Hadley Freeman is a staff writer at The Sunday Times. Her latest book, Good Girls: A Story and Study of Anorexia, was published in 2023.

HadleyFreeman

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Richard Craven
Richard Craven
1 year ago

“You can argue that this is a good thing and jobs should be open to all genders.”
Both genders.

P C
P C
1 year ago
Reply to  Richard Craven

Sexes.

Derek Smith
Derek Smith
1 year ago
Reply to  Richard Craven

Both sexes is better. And now I see I’m not the only one to say this.

Last edited 1 year ago by Derek Smith
Gretta Brown
Gretta Brown
1 year ago
Reply to  Derek Smith

Throwing in the “all genders” in the hope the Tavistock and Stonewall grants her an interview. #sexnotgender

M Hollick
M Hollick
1 year ago

“You can argue that this is a good thing and jobs should be open to all genders.”

Or you could argue that jobs should be open to both sexes, if you were writing standard English.

Aaron James
Aaron James
1 year ago
Reply to  M Hollick

Come on, what about all those genders between Male and Female? And all those genders on each end of the spectrum outside of Male and Female? What about them? Don’t you think they need representing too? I am disappointed that Unherd has such narrow minded readers. Hadley knows, she respects those strange and mostly imaginary genders, and so should you.ï»ż

jules Ritchie
jules Ritchie
1 year ago
Reply to  Aaron James

XY or XX . Sex. One or the other although you can appear as either or both.

SC Fung
SC Fung
1 year ago
Reply to  Aaron James

As the good Lord said, I created Adam and from his ribs I created Eve. Did he have the 100 genders in mind? No. The computer said no. Imagination is a good thing until you force it onto others to confirm to your delusion/illusion/fantasy. Forcing people to acknowledge your psychosis is one thing and belongs really in a therapy room, but demanding acceptance of deviations is arrogance at its worst.

Michelle Perez
Michelle Perez
1 year ago
Reply to  Aaron James

Lol! I recognize the satire here.

Penny Adrian
Penny Adrian
1 year ago

This is another example of “diversity” and Identity Politics being used as a smokescreen to hide economic oppression & income inequality. Celebrating diverse oligarchs is similar to rearranging the deck chairs on the Titanic.
I have no stomach for any wealthy person – whether trans, disabled, generqueer, black, brown, etc – claiming to be “oppressed” when so many people are drowning in the current economy.

Glyn R
Glyn R
1 year ago
Reply to  Penny Adrian

I bear no resentment to the wealthy and well connected but I really do mind it when they harp on about their victimhood.

Last edited 1 year ago by Glyn R
Nicky Samengo-Turner
Nicky Samengo-Turner
1 year ago
Reply to  Penny Adrian

Gennerqueer? is that a village in Norfolk?

Martin Bollis
Martin Bollis
1 year ago

I generally like Hadley’s writing but this a poor mish mash. She’s obviously bothered by a man in a “woman’s place” but can’t really put a coherent argument together as to why it’s a problem.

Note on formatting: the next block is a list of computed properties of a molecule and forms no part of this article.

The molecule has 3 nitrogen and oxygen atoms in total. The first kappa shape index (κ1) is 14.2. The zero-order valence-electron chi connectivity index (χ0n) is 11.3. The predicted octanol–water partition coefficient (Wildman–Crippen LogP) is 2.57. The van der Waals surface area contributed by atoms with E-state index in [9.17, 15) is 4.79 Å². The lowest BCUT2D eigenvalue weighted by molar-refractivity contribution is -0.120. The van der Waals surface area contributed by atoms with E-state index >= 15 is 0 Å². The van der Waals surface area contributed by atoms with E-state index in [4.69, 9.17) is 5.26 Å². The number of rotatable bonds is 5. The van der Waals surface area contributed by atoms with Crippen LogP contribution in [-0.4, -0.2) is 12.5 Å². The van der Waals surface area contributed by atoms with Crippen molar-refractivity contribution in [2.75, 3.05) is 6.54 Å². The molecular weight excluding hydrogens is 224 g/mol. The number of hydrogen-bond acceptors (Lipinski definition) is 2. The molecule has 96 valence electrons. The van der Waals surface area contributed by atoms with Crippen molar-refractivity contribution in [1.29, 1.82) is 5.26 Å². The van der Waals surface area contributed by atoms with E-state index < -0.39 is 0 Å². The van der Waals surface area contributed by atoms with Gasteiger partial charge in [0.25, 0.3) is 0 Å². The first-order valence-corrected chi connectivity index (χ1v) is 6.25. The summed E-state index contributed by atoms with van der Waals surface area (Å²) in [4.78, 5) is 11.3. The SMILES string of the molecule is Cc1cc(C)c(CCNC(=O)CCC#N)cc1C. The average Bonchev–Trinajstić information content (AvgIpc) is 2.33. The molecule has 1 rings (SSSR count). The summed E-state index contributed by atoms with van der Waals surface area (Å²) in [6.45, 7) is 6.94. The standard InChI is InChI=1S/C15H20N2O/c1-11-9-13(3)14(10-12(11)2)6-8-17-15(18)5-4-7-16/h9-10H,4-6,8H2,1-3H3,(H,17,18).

With female participation now demanded in everything from the Boy Scouts to the infantry it’s a bit difficult to make a balanced argument for “this is a woman’s industry.”

As for his candidature being in doubt because he’s black and gay. Can anybody seriously be still insisting those characteristics are disadvantages for a job application to the arts, fashion, education, 
 or even the RAF!

Jesper Bo Henriksen
Jesper Bo Henriksen
1 year ago
Reply to  Martin Bollis

The best argument, in my opinion, is that an editor with a male body simply doesn’t know what it’s like to wear women’s clothes on a daily basis. It’s like someone who has never caught a fish trying to sell fishing equipment, or someone without a drivers’ license trying to sell sports cars. Get me someone who understands what it’s like to use the product, thank you very much.

Brett H
Brett H
1 year ago

And yet so many men have been extremely popular and successful in designing womens’ fashion.

Last edited 1 year ago by Brett H
Judy Englander
Judy Englander
1 year ago
Reply to  Brett H

But did these designers really produce fashion that women – not professional beanpoles – wanted to wear? Whereas Coco Chanel designed classics that make most women look good. I know very little about fashion so I accept I may well have got this wrong, but I’m throwing it out there anyway!

Claire D
Claire D
1 year ago
Reply to  Judy Englander

Christian Dior’s post-war New Look was very influential and popular,
https://www.vogue.com/article/christian-dior-archival-looks
Also Yves St Laurent
https://exhibitions.fitnyc.edu/blog-ysl-halston/

Last edited 1 year ago by Claire D
Cathy Carron
Cathy Carron
1 year ago
Reply to  Judy Englander

Yes. And in recent years, they seem really eager to give us what I call ‘hooker fashion’ – the stuff prostitutes would wear. Elegance & style are in short supply. And rather ironically during this Covid period where 78% of deaths were of of the obese- we get chubby, really chubby models everywhere. Fashion is our madhouse today.

T. Lister
T. Lister